CLIVE, Iowa-- More rain means more erosion problems for a group of homeowners in Clive.
At least one homeowner is worried he could lose his home.
Ralph Amodeo used to enjoy picking fruit off his mulberry tree.
“My yard used to go up to that and that was all grass up to there and all the way across you can look across and see how much of it is gone," Ralph Amodeo from Clive said.
Now half his yard is gone, and his tree is inaccessible.
Amadeo blames erosion, that's caused in part by heavy rain.
“My biggest fear is that I am going to be laying there one night and I am going to hear a crack and go for a ride down the hill," Amodeo said.
Amodeo isn't the only one, six other properties on a stretch of 120th are experiencing erosion too.
“They don’t have it as bad as me I got it the worst," Amodeo said. “I am looking for someone to help me this is not my fault, I did not cause this”.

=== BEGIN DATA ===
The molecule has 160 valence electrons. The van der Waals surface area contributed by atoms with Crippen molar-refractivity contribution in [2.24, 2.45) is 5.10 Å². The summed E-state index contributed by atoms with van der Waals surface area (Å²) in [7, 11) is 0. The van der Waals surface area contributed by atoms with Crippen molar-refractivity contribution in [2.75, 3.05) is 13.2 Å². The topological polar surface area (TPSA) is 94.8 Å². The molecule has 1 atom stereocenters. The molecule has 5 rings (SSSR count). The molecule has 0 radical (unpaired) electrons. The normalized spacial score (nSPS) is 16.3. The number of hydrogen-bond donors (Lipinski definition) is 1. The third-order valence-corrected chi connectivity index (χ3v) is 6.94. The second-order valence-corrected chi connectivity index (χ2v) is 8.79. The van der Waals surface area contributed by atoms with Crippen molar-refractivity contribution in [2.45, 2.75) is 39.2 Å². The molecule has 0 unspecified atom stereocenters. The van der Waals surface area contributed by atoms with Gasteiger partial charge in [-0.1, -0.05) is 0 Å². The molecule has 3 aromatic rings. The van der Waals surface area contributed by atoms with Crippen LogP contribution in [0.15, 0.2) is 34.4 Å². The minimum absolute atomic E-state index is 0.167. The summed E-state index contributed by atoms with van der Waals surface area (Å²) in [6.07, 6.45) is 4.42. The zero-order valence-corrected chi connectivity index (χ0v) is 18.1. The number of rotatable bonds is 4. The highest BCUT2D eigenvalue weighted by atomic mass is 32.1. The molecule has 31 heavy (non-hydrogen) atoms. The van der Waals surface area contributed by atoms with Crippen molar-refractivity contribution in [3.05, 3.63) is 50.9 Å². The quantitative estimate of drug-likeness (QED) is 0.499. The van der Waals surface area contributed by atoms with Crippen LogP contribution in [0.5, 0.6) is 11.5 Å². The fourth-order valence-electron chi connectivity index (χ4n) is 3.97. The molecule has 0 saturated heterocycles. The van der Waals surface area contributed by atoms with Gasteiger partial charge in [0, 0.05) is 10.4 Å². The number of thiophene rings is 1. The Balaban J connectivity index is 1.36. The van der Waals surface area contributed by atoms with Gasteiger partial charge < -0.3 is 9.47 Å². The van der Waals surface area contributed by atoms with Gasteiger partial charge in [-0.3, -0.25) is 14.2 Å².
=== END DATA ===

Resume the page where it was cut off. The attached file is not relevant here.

We found out it's not the city's fault either, the city doesn't own the land or the creek, which is also part of the problem.
“The issues are on private property and the homeowner’s association behind his property where the drainage and that’s considered a private property issue at this point," Clive City Manager Matt McQuillen said.
The city can step in to help, but only if the city owned sewer line that runs under Amodeo's property is affected.
"Our staff checks that sewer every year because we hear from Mr. Amodeo and we feel at this time it will be several years before the sewer is threatened because of its depth," Clive City Manager Matt McQuillen said.
The city says finding the money to fix city erosion problems is tough enough.
“Due to the limited amount of funding the city can give we can only support public infrastructure at this time," McQuillen said.
Amodeo just hopes this $5,000 retaining wall holds up, so he doesn't end up sliding down the hill, into the creek.
We reached out to Rick Kraus, he is listed as the secretary of the Hickory Hills Lake Home Owners Association and we’re waiting for a call back.